When the Major League Lacrosse Draft took place in January, the players drafted still had time in college to prove they’re worthy of playing professionally. With the MLL season set to begin on Sunday, let’s catch up on some of college’s best who will join the league once the NCAA season comes to an end.
Lyle Thompson (Albany), Florida Launch, attack, first overall pick
Thompson is the most exciting player in college lacrosse. When the ball’s in his stick, defenders never know where it’s going to go next. Syracuse head coach John Desko compared the Albany offense to spaghetti, because of the fluidity that Thompson plays with. He leads all of Division I with 6.8 points per game and has 29 goals and 39 assists so far this season. On Saturday, Thompson totaled seven points, which tied Rob Pannell for the all-time record of 354 career points. The defending Tewaaraton winner has put together another marvelous season and recently, he’s had seven goals and 15 assists in just the past three games. The Launch will be in good hands when Thompson shows up in Florida.
Connor Buczek (Cornell), Florida Launch, midfield, second overall pick
To complement Thompson on offense, the Launch added Buczek, who will open up the field causing mismatches both high and low inside the restraining box. The Launch ranked last in the league in shots and shots on goal last season and the additions of Buczek and Thompson should help those numbers improve. So far this year, Buczek has 29 goals and 12 assists and has scored at least a goal in every game for the Big Red. He’s scored 11 goals in the past five games. Now entering its second season, the Launch should be a little better offensively.
Will Haus (Duke), Charlotte Hounds, midfield, third overall pick
A short-stick defensive midfielder. Third overall pick in the MLL Draft. Two things that most people wouldn’t think would go together. But they did. The Hounds took Haus to add even more to their depth at SSDM. Haus has scooped a Duke second-best 35 ground balls this season, only behind faceoff specialist Jack Rowe. Haus is a nitty-gritty, grind-it-out kind of player and in the Charlotte system, he should be a good fit playing for a coaching staff that loves its D-middies. Haus will have the chance to play with his brother, John, following Duke’s season, where he is a captain. Though he won’t grab the headlines like Thompson and Buczek, Haus is the type of player that a championship-caliber team needs.
Ryan Tucker (Virginia), Boston Cannons, midfield, fourth overall pick
Tucker is a classic Virginia midfielder. He’s got the polished stick skills and strong long-range shot that translate well to the MLL. He went to The Gilman School and has seemingly been around lacrosse his whole life. His mother is the head women’s lacrosse coach at Johns Hopkins. Tucker will step into a Boston team looking to replace Paul Rabil and his otherworldly shooting ability. So in the first round, the Cannons took Tucker, who may be able to assume the role. He may not become the next Paul Rabil — that would be irresponsible to suggest — but he could find a spot and contribute on the pro level. So far this year, Tucker has 22 goals and nine assists.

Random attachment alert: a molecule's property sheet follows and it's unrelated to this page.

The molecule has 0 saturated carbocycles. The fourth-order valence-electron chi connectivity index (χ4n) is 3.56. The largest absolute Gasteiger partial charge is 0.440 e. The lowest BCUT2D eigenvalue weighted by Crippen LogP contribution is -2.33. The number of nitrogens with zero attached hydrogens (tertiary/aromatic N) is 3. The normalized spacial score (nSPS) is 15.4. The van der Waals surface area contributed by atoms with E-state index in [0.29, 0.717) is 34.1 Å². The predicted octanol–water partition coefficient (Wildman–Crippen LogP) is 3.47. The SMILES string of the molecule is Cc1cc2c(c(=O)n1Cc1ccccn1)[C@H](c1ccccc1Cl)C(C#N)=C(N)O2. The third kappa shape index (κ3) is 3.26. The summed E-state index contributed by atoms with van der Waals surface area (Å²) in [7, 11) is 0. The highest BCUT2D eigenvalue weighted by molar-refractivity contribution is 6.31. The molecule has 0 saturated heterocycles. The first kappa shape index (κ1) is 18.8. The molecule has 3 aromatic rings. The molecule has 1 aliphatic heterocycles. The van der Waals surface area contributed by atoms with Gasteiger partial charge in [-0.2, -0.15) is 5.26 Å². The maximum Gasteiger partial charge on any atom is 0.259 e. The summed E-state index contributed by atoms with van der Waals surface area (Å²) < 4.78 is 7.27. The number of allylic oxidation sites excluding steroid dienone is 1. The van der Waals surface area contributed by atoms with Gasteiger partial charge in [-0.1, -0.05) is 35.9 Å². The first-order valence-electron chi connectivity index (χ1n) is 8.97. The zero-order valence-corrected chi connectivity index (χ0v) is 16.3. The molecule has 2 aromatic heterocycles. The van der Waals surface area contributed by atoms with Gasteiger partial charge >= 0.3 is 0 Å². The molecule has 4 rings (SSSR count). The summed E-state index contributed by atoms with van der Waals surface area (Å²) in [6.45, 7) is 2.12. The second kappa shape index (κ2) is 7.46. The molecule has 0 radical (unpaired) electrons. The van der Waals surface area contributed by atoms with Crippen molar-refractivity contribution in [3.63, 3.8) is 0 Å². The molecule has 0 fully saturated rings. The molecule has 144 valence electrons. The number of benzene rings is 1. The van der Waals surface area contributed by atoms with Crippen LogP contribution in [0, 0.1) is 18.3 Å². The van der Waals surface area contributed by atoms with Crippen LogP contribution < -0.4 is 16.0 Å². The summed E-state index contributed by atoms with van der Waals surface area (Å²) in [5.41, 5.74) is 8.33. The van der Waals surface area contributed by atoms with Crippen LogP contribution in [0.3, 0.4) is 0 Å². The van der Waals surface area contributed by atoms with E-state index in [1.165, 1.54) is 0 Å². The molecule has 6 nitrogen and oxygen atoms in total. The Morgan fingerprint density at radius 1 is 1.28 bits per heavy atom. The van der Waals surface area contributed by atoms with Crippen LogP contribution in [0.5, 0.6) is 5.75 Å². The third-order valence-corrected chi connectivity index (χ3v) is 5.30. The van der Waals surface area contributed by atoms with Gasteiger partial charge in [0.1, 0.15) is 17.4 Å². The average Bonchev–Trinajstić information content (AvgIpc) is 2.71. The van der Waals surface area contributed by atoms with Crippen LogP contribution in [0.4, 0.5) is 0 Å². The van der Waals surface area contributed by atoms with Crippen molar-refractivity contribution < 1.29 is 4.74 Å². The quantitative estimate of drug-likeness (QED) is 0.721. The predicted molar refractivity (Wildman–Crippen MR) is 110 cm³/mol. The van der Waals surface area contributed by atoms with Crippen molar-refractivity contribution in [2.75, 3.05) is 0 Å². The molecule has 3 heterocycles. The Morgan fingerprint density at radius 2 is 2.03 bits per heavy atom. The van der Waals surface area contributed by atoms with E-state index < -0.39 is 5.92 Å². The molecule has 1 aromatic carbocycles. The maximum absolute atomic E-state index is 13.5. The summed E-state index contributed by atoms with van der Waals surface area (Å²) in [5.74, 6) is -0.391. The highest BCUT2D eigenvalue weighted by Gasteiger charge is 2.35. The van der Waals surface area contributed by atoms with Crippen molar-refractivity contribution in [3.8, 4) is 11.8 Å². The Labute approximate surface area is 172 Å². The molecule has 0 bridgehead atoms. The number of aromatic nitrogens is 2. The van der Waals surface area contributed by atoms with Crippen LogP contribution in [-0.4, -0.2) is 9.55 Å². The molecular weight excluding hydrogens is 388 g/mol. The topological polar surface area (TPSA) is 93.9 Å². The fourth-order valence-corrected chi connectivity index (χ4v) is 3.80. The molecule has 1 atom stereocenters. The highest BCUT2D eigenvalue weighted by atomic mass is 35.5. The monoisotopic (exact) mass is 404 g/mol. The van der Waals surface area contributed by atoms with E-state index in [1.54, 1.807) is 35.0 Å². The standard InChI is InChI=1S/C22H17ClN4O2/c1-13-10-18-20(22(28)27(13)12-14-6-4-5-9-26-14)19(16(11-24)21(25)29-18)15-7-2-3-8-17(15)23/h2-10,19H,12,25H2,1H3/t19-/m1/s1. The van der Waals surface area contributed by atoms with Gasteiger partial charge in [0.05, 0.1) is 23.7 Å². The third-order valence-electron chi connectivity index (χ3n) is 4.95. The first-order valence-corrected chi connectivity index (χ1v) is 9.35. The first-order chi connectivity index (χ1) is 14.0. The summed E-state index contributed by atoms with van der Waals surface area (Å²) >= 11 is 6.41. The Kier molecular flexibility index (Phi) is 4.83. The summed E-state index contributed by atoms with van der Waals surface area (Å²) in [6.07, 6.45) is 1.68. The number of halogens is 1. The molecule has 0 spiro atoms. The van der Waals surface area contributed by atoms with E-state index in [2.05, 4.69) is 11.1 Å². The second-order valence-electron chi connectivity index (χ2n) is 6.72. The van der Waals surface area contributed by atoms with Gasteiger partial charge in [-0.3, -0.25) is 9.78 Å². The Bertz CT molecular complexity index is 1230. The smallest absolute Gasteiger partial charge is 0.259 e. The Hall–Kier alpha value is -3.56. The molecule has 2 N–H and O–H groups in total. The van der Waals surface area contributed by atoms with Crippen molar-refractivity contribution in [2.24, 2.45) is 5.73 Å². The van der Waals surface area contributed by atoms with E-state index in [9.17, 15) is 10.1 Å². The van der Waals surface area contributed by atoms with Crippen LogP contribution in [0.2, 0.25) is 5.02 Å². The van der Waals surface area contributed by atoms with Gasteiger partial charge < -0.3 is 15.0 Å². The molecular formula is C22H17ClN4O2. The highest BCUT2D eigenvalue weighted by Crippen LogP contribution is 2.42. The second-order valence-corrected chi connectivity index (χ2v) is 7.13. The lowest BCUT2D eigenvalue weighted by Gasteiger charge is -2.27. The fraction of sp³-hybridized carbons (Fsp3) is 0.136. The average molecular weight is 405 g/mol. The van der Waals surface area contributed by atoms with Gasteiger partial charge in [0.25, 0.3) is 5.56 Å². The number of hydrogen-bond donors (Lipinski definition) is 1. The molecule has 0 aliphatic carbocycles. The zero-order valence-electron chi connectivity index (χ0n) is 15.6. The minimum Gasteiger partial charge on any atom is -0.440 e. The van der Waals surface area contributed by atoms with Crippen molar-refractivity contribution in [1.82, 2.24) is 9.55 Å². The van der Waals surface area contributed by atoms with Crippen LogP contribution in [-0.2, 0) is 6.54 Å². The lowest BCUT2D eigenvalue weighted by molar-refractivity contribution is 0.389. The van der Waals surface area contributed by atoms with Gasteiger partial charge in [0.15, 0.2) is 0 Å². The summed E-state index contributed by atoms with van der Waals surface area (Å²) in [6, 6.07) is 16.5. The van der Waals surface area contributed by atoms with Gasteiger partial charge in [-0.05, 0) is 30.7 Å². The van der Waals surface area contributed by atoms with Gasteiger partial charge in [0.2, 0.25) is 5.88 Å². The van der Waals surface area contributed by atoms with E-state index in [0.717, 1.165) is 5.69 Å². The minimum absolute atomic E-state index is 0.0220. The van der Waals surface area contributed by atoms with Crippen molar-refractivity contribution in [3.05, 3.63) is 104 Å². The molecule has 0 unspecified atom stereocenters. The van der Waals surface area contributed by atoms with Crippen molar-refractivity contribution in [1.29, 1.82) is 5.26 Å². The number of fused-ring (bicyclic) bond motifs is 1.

John Glesener (Army), Boston Cannons, attack, fifth overall pick
Speaking of the Cannons replacing Rabil, Glesener may also be able to help that effort. He has one of the hardest shots in all of college lacrosse. Earlier this season, Glesener torched Syracuse for four goals in the Carrier Dome. Though Army fell short of the upset, Glesener lit the building on fire with 11 shots, nearly all of them blistering by regardless of whether they hit the cage or not. He has 25 goals and 18 assists. Though he’s taken 105 shots and only scored 24 percent of the time, Glesener’s uncanny ability to unload is what can make him valuable in the MLL.
Jesse King (Ohio State), Rochester Rattlers, midfield, sixth overall pick
Twenty-nine goals, 17 assists and 28 ground balls. Is that a midfielder or what? King has been through the ups and downs. Ohio State’s success has fluctuated over the past four years and having that experience could come in handy when he gets to the MLL. Even in a microcosm of OSU’s success, the past three games have been up and down for King. Against Notre Dame, the Buckeyes were shutout. But against Penn State, King scored three goals and had an assists. Last week against Johns Hopkins, King put five in the back of the net and dished out two helpers in the win over the storied program. King might not have the same reputation as Buczek, but he was a first-round pick for a reason.
Jack Near (Notre Dame), Rochester Rattlers, midfield, seventh overall pick
Near is another “dirty work” kind of player. If you look at his stat line, that’s not the type of player Near is. He has four goals on nine shots and three assists this year. But look past that and you’ll find a player who is a stud defensive midfielder who can lock up anyone in Division I. In transition, he can also spark the Notre Dame offense. Against Syracuse earlier this season, he even scored the game-winning goal in double overtime. The Rattlers picked up a gem in Near and with pieces already in place, Near could be the player that pushes Rochester over the top after a championship appearance last season.
Nikko Pontrello (Loyola), Denver Outlaws, attack, eighth overall pick
Remember when I was talking about some of the big, bad attacks in college lacrosse? I got sidetracked with defensive midfielders, but at the end of the first round, Denver picked up another offensive stud. Over the past few seasons, Pontrello’s role has evolved from a surprise up and comer to a savvy veteran and his 17 goals, 24 assists reflect that this year. Last year, he had 51 and 12. Pontrello should fit in and has potential to succeed with the defending champions.